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Monday, December 11, 2000

Recalling USS California’s tumultuous history

Jerry Bowen


Mare Island built 513 ships before construction was stopped after the dockside sinking of the submarine Guitaro, and the ultimate closure of the shipyard. But this story is not about Mare Island, nor the Guitaro.

The USS California has been discussed, analyzed, dissected and for the most part remembered as the ship that tried to sail up Georgia Street in Vallejo.

The keel was laid on Oct. 25, 1916, with great fanfare and construction progressed at a rapid pace until World War I was declared in April 1917.

Work on the California was abandoned so the shipyard could concentrate efforts on building smaller, more urgently needed vessels.

She languished on the building ways until the Armistice in 1918, when work was resumed.

On Nov. 20, 1919, thousands of spectators lined the waterfront on the Vallejo side of the channel to watch the long-awaited launching. It was during this event the California became a subject of popular folklore.

The chains attached to the braking system failed as she began her descent down the building ways. Spectators lining the waterfront in Vallejo scattered as the “huge mountain of steel” sailed unfettered across the channel, splintering about 25 feet of the ferry landing before coming to a stop. No, it didn’t land on Georgia Street but it sure looked as if it would!

In spite of its ignoble beginning, the California would earn its rightful place in history as a magnificent battleship. For the next 20 years she patrolled the world’s oceans in relative peace. Then the demon of war reared its ugly head and she became a catastrophic entry in the pages of American history.

Moored on the south-end of “Battleship Row” in Pearl Harbor on Dec. 7, 1941, she shared company with other battleships, Nevada, Arizona, Tennessee, West Virginia, Maryland and Oklahoma.

Expecting nothing out of the ordinary, thoughts of Christmas filled the minds of the crew members of the Pacific Fleet. Most of the men of the California were at breakfast at about a quarter to seven when the old destroyer, Ward, patrolling the entrance to Pearl Harbor reported they had sunk a small submarine with gunfire and depth charges.

At 7:03 on that fateful Sunday morning, Captain Outerbridge on the Ward spotted a second submarine and immediately sank it with depth charges. Messages were sent to headquarters, but officers in charge at Pearl Harbor didn’t get the word until 7:40 a.m.

At the Halekulani Hotel in Waikiki, Captain J. W. Bunkley of the California was in the process of taking a pre-breakfast dip in the pool. Preparations to raise the flags on all the ships were under way when Pharmacist’s Mate William Lynch on the California heard a shipmate comment, “Here come some planes with a red ball showing clearly.” The first bomb fell just before 8 o’clock and the infamous sneak attack on Pearl Harbor erupted in a mass of flames, shredded metal, the dead and dying, and sinking ships.

Admiral Pye’s chief of staff was sure the alarm had been set off by mistake. Disbelief that an actual attack was in progress vanished in an avalanche of shattering metal. Bombs fell, torpedoes slashed at the ship’s sides, machine gun fire tore into flesh and metal alike as the attack built in fury.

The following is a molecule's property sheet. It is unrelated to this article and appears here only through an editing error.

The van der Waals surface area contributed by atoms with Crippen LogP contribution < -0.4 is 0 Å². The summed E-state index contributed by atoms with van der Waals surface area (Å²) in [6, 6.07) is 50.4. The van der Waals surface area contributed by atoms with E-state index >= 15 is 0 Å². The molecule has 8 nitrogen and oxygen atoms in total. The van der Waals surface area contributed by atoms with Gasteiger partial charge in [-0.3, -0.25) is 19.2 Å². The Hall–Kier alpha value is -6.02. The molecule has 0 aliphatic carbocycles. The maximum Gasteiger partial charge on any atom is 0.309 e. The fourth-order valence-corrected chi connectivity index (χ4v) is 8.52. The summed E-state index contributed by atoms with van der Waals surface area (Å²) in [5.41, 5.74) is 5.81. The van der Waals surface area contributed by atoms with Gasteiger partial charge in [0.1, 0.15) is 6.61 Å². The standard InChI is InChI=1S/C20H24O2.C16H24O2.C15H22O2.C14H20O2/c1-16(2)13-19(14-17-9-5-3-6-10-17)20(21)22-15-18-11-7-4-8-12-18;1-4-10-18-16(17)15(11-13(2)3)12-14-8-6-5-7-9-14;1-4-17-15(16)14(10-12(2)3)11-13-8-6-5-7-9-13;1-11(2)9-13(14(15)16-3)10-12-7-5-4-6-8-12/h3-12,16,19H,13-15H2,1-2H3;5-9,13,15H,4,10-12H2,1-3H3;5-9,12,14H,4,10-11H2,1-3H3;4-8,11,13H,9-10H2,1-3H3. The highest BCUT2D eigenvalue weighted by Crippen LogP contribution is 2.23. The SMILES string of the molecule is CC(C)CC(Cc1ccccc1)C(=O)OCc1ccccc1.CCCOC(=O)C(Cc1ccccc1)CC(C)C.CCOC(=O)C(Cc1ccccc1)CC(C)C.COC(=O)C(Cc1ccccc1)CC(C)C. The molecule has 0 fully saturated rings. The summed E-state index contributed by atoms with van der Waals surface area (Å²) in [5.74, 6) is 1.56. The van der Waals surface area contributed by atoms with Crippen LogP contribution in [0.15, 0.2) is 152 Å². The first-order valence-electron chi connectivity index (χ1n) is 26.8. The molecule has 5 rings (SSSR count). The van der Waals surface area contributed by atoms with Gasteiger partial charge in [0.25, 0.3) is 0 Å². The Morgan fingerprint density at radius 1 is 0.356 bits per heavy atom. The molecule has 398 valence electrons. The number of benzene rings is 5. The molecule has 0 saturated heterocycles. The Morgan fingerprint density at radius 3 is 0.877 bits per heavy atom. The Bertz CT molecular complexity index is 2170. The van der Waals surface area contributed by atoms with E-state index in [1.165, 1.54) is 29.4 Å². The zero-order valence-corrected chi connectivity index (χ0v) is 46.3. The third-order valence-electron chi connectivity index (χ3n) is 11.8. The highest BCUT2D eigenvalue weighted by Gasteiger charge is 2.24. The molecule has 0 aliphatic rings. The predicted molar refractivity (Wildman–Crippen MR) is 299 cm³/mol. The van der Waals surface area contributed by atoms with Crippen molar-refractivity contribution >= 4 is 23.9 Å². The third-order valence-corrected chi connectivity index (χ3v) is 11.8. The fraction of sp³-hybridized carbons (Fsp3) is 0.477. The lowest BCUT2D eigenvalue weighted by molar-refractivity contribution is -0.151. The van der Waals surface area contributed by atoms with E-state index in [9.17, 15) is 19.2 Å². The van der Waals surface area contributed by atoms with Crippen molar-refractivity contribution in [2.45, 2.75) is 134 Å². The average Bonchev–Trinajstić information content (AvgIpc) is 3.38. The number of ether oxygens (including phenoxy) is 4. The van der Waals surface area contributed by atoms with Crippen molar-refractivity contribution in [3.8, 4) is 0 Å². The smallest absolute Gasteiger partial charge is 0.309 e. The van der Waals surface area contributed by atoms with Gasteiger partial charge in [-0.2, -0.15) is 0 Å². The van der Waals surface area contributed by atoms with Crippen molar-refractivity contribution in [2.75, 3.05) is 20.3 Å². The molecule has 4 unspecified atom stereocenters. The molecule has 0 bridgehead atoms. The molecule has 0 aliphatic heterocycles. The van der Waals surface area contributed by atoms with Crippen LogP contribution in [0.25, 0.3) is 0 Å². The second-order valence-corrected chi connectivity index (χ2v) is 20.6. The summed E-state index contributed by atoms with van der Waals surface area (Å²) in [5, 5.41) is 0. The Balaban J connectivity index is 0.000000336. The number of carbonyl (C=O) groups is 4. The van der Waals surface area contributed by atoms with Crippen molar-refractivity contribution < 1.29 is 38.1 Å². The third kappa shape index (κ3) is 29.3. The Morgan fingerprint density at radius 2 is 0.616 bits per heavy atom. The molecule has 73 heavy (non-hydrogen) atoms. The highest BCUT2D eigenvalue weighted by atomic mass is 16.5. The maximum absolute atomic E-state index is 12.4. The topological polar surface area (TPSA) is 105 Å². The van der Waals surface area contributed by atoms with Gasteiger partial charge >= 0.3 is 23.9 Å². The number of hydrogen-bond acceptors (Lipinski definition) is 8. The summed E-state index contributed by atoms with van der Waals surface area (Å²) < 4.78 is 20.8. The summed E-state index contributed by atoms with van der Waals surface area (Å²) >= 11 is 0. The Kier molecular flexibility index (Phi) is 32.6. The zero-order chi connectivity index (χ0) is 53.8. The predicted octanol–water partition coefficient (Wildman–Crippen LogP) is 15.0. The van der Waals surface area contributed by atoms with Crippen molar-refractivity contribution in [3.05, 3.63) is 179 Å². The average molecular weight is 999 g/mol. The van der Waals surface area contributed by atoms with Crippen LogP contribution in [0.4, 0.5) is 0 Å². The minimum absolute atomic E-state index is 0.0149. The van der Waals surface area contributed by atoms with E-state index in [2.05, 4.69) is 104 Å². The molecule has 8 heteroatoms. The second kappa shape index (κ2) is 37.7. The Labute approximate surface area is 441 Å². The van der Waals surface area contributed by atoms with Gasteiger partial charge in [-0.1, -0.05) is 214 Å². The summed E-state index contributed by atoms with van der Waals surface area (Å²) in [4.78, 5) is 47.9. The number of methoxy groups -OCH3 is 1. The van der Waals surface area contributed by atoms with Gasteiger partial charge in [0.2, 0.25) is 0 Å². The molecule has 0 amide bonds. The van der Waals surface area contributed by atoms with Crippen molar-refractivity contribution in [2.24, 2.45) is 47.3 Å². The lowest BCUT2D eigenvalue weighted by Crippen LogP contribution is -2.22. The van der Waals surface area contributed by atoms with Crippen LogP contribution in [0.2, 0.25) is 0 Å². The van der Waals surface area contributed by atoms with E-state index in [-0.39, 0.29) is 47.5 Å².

The California caught her first torpedo at 8:05. Yeoman Durrell Conner watched helpless from his station in the flag communications office and slammed the porthole shut as the deadly weapon struck the ship directly beneath him. Another found its mark further aft and as the sea rushed in unabated, the California struggled to stay afloat.

As burning oil drifted down the harbor from the Arizona, it engulfed the stern of the California, Captain Bunkley gave the order at 10:02 a.m. to abandon ship. When the wind changed direction and blew the burning oil clear by 10:15, he ordered everyone back on board to fight the fires.

Gallant sailors manned the guns as ammunition was passed by hand from the bunkers in the bowels of the ship. Courageous attempts to save the vessel were made but the crew was losing the battle to keep the badly listing battleship afloat. Realizing the situation was hopeless, the hapless crew decided they could at least keep her in an upright position by utilizing planned flooding. The vessel gently settled to the bottom of the harbor.

Three months later, the California was raised, repaired, and sent to Puget Sound Naval Shipyard in Washington to be completely modernized.

At Puget, She became affectionately known throughout the fleet as the “Prune Barge,” reflecting the prune industry of California.

Rising up like a Phoenix from the first ashes of war, the California went on to participate fully in the Pacific Ocean battles. She was involved in the capture and occupation of Saipan, saw action in the Philippines and the historic battle at Surigao Straits, where an entire arm of the Japanese Fleet was destroyed.

The California was credited with sinking a Japanese battleship in that battle. Unfortunately, before it was all over, the valiant ship was targeted by a Japanese kamikaze pilot who flew his plane into the aft control tower, killing 52 crewmen and injuring 153 others.

The California also participated in other historic sea battles at Guam, Tinian, and Leyte Gulf before the end of WWII. In 1946 she was retired to the Reserve Fleet at Philadelphia, and in 1959 sold for $859,999, towed to Baltimore and unceremoniously scrapped. It was a dismal ending for a valorous lady. Unfortunately, as time passes, so does the memory of her grand and glorious past along with the brave men that served on her decks so many years ago.

But there is one remaining tangible relic from the California, it is the ship’s bell. Presented to the people of California on Navy Day, 1949, it can be seen today in Capitol Park, Sacramento.